With all of that as background our working definition of project management can be succinctly stated as follows:

DEFINITION: Project Management
Project Management is an organized common-sense approach that utilizes the appropriate client involvement in order to meet sponsor needs and deliver the expected incremental business value.

This definition is a marked change from any you may have seen before. First, it is the only definition that I have seen in print that explicitly refers to business value. Business value is the responsibility of the client through their requirements statements. The project manager is responsible for meeting those requirements. Meeting requirements is the cause and incremental business value is the effect.

Second, and equally important in the definition through the common-sense term is the implication that effective project management is not a ″one size fits all″ approach. Because it is a ″common-sense approach″ it must adapt to the changing project conditions. You will learn the rules of the engagement for effectively managing projects. The definition of the PMLC models given in the section ″Introducing Project Management Life Cycles″ is the beginning of your journey to become an effective complex project manager. You will become a leader who at the same time is creative, adaptive, flexible and courageous. In effect I will define the contents of the pantry from which you will build the recipes you will need for managing your projects. It will be up to you to be the chef.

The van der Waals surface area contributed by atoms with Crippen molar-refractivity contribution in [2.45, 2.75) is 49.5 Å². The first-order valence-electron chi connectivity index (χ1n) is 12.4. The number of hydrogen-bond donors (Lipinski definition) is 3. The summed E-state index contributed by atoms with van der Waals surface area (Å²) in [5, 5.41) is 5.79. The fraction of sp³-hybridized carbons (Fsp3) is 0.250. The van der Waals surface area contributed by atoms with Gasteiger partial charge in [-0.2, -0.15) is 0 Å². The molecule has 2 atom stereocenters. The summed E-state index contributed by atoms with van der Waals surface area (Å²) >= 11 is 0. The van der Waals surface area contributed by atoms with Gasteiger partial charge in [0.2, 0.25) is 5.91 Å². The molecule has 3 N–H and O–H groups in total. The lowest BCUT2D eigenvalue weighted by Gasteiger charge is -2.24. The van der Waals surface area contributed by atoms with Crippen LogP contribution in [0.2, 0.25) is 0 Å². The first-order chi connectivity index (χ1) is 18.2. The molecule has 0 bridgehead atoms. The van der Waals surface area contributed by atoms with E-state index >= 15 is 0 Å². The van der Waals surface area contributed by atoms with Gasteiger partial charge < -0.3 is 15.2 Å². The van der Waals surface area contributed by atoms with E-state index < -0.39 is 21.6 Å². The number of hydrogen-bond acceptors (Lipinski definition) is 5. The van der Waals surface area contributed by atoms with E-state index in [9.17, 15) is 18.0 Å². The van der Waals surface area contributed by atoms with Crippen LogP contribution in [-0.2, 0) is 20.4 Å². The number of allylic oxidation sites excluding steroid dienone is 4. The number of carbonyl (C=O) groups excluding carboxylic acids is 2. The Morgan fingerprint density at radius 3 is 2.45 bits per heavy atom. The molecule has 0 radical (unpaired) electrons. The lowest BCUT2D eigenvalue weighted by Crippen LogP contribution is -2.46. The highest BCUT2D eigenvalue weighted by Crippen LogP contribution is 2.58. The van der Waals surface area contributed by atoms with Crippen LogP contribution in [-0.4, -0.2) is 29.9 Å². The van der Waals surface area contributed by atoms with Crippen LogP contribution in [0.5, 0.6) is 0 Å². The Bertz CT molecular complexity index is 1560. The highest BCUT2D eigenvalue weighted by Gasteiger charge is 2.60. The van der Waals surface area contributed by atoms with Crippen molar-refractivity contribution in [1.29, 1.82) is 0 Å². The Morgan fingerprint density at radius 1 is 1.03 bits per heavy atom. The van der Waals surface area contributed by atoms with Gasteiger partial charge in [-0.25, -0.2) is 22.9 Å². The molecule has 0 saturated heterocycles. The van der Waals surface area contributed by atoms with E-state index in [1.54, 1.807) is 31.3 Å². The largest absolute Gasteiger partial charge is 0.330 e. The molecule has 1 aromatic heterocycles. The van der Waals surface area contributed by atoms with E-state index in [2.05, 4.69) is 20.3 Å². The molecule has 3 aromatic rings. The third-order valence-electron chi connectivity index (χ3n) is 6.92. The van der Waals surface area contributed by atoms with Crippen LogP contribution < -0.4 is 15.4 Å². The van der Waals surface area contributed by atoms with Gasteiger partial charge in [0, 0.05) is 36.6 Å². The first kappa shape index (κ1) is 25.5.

Third, it is essential that you clearly understand requirements. Requirements and their documentation will establish the project characteristics and be your guide to choosing and adapting the project-management approach you will be using. I am going to take a rather unconventional approach based on my own definition of requirements. But my approach has successfully passed the test of time.

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Robert Wysocki

outsidetheboxRobert K. Wysocki, Ph.D. President EII Publications, LLC, has over 50-years experience as a project management consultant and trainer, author of 25 books on PM and BA. His materials are used in over 450 colleges and universities worldwide. His interests include Hybrid Project Management, Digital Transformations and customized textbooks. His website is eiipubs.com and he can be reached at rkw@eiicorp.com.